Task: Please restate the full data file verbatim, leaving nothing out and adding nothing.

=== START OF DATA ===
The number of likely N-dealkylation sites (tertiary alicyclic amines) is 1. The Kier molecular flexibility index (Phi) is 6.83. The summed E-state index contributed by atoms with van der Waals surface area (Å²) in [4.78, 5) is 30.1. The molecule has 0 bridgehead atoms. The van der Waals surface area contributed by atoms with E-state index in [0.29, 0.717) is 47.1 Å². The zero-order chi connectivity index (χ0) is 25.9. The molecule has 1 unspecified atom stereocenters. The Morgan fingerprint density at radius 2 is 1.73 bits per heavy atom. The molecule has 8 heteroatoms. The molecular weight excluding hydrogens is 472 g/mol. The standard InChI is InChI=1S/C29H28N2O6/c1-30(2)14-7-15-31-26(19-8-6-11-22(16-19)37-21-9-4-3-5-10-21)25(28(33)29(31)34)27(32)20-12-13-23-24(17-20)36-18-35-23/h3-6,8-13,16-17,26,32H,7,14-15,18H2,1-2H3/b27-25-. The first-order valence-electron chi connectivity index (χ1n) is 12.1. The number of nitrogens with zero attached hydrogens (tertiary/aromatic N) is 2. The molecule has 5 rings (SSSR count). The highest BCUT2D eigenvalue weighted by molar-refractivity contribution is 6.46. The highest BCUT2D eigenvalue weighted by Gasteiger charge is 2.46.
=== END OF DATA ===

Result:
The number of likely N-dealkylation sites (tertiary alicyclic amines) is 1. The Kier molecular flexibility index (Phi) is 6.83. The summed E-state index contributed by atoms with van der Waals surface area (Å²) in [4.78, 5) is 30.1. The molecule has 0 bridgehead atoms. The van der Waals surface area contributed by atoms with E-state index in [0.29, 0.717) is 47.1 Å². The zero-order chi connectivity index (χ0) is 25.9. The molecule has 1 unspecified atom stereocenters. The Morgan fingerprint density at radius 2 is 1.73 bits per heavy atom. The molecule has 8 heteroatoms. The molecular weight excluding hydrogens is 472 g/mol. The standard InChI is InChI=1S/C29H28N2O6/c1-30(2)14-7-15-31-26(19-8-6-11-22(16-19)37-21-9-4-3-5-10-21)25(28(33)29(31)34)27(32)20-12-13-23-24(17-20)36-18-35-23/h3-6,8-13,16-17,26,32H,7,14-15,18H2,1-2H3/b27-25-. The first-order valence-electron chi connectivity index (χ1n) is 12.1. The number of nitrogens with zero attached hydrogens (tertiary/aromatic N) is 2. The molecule has 5 rings (SSSR count). The highest BCUT2D eigenvalue weighted by molar-refractivity contribution is 6.46. The highest BCUT2D eigenvalue weighted by Gasteiger charge is 2.46.